The Strait of Malacca – a historical shipping metropolis

For centuries, ports along the coasts have been more than transshipment sites for goods; they are also places of interaction between people from foreign cultures. The chequered history of the Strait of Malacca and the city-state of Singapore illustrate how maritime transportation has influenced the development of a coastal region in the course of history. The Strait of Malacca is the shortest shipping route between the Far East and the Indian Ocean. Ships have passed through it for centuries, and trad- ing posts grew up from an early stage, which simultaneously became centres of education, science and art. People with different religious backgrounds – Hindu monks, Christian priests, Muslim scholars – from many regions of the world met here. There was lively exchange about navigation techniques and the art of shipbuilding.

fig. 2.19: Over the centuries there have been several different major transshipment ports along the Strait of Malacca. Although the city that gave the Strait its name has little influence nowadays, before and during the colonial period it was a significant power base. © after Hornidge et al.

fig. 2.19 > Over the centuries there have been several different major transshipment ports along the Strait of Malacca. Although the city that gave the Strait its name has little influence nowadays, before and during the colonial period it was a significant power base.
© nach Hornidge et al.

An important trading and knowledge centre from the seventh into the thirteenth century was the Buddhist maritime and trading empire ­Srivijaya, which encompassed parts of the island of Sumatra and the Malayan peninsula as well as the western part of the island of Java. At that time Srivijaya controlled commercial shipping through the Strait of Malacca. The state disintegrated in wars from the end of the thirteenth century, and two important power centres emerged: first Malacca in the fifteenth century, and later Aceh (in northern Sumatra) and Johor (in present-day Malaysia) at the beginning of the sixteenth century. Whereas Aceh was primarily an important Muslim centre of commerce, Johor grew in importance because of the tin mines located in its hinterland and the valuable pepper that was cultivated. The seaport town of Malacca was used mainly by Muslim merchants as a major transshipment port on the route between India and China. In 1511 it was conquered by the Portuguese, not least to weaken the Muslim dominance of shipping in the re­gion. But despite the conquest, the Muslim merchants remained influential in the region, for ultimately they brought fresh impetus to Aceh which remained Muslim-dominated. The seaport of Malacca then deve­loped into an important centre for European mariners. Various European nations attempted to bring Malacca under their own control by means of blockades and attacks. For instance, the Dutch initially blockaded the seaport of Malacca in 1640 with the aim of cutting off the town’s cargo flows and weakening the influence of the Portuguese. In 1641 they finally captured the town and expanded their territorial power from there. In the following years they took over other seaports in the region, including Aceh, and sporadically diminished the influence of Muslim merchants.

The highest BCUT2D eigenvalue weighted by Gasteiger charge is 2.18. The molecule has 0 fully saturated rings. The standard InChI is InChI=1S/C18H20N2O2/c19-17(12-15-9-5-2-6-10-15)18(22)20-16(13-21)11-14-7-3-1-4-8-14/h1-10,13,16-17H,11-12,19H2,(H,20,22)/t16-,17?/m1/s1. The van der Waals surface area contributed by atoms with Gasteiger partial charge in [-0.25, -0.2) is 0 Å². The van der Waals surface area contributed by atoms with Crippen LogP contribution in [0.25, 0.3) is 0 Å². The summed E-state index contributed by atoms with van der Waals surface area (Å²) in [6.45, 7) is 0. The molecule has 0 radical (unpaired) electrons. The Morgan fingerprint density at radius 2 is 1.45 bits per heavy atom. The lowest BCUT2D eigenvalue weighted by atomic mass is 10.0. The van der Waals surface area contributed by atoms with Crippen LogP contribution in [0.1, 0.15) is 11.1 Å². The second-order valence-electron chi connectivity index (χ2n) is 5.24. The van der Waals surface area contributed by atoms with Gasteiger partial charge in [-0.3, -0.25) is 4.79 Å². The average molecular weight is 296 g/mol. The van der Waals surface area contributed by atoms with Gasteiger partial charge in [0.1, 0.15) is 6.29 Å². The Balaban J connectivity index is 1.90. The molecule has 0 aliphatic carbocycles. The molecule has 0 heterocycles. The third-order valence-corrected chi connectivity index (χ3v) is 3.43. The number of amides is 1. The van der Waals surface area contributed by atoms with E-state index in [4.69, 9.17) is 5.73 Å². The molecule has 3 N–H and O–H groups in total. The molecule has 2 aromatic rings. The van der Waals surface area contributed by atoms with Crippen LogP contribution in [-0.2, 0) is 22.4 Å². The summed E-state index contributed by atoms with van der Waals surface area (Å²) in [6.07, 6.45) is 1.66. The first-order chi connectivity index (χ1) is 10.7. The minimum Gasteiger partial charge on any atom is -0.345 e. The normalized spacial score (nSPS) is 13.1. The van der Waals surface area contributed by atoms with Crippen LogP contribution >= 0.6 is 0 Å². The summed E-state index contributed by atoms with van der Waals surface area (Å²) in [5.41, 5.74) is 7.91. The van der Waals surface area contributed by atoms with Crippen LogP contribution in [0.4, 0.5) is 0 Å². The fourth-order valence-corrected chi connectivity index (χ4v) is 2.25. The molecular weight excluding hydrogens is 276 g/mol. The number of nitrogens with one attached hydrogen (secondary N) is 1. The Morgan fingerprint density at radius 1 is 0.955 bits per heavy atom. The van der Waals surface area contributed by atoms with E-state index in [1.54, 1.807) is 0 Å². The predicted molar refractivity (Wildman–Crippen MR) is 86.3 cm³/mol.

fig. 2.20: Today goods from Southeast Asia and China are delivered to Europe via the Suez Canal. As the ice masses in the Arctic increasingly melt, during the summer months the shorter route via the Northeast Passage could become more attractive in future. © maribus

fig. 2.20 > Today goods from Southeast Asia and China are delivered to Europe via the Suez Canal. As the ice masses in the Arctic increasingly melt, during the summer months the shorter route via the Northeast Passage could become more attractive in future.
© maribus

The new major rivals were now British merchants. In 1786 they es­tablished the port of George Town in Penang on the northwest coast of the Malaysian peninsula. It was later expanded to become a main transshipment port for the British East India Company. To avert conflicts, in 1824 the two powers agreed to divide up the South East Asian region between them. The Netherlands ceded to Great Britain all property rights northward along the Strait of Malacca, and in return received the areas south of the Strait, including some British territory.